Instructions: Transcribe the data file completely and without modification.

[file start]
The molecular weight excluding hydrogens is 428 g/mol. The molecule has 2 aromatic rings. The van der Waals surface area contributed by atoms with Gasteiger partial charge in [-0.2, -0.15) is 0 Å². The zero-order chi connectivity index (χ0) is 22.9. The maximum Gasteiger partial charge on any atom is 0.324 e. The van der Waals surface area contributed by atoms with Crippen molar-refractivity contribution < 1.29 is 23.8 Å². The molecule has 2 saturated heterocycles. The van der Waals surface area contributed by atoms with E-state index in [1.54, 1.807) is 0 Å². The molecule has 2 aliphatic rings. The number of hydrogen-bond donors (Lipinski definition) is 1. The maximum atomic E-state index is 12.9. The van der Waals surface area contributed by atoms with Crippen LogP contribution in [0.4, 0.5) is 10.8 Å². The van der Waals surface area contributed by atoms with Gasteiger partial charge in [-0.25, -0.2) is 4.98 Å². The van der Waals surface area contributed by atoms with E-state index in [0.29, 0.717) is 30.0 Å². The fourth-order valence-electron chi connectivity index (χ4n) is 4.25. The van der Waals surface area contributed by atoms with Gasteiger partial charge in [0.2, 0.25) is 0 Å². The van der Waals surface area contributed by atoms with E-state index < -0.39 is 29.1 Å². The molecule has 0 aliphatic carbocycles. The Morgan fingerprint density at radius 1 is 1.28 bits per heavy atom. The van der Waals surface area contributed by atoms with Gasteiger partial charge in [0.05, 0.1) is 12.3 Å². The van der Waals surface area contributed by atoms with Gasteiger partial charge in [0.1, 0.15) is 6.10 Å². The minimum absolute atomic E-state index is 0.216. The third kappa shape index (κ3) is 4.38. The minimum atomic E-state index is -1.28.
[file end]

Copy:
The molecular weight excluding hydrogens is 428 g/mol. The molecule has 2 aromatic rings. The van der Waals surface area contributed by atoms with Gasteiger partial charge in [-0.2, -0.15) is 0 Å². The zero-order chi connectivity index (χ0) is 22.9. The maximum Gasteiger partial charge on any atom is 0.324 e. The van der Waals surface area contributed by atoms with Crippen molar-refractivity contribution < 1.29 is 23.8 Å². The molecule has 2 saturated heterocycles. The van der Waals surface area contributed by atoms with E-state index in [1.54, 1.807) is 0 Å². The molecule has 2 aliphatic rings. The number of hydrogen-bond donors (Lipinski definition) is 1. The maximum atomic E-state index is 12.9. The van der Waals surface area contributed by atoms with Crippen LogP contribution in [0.4, 0.5) is 10.8 Å². The van der Waals surface area contributed by atoms with Gasteiger partial charge in [-0.25, -0.2) is 4.98 Å². The van der Waals surface area contributed by atoms with E-state index in [0.29, 0.717) is 30.0 Å². The fourth-order valence-electron chi connectivity index (χ4n) is 4.25. The van der Waals surface area contributed by atoms with Gasteiger partial charge in [0.2, 0.25) is 0 Å². The van der Waals surface area contributed by atoms with E-state index < -0.39 is 29.1 Å². The molecule has 0 aliphatic carbocycles. The Morgan fingerprint density at radius 1 is 1.28 bits per heavy atom. The van der Waals surface area contributed by atoms with Gasteiger partial charge in [0.05, 0.1) is 12.3 Å². The van der Waals surface area contributed by atoms with Gasteiger partial charge in [0.1, 0.15) is 6.10 Å². The minimum absolute atomic E-state index is 0.216. The third kappa shape index (κ3) is 4.38. The minimum atomic E-state index is -1.28.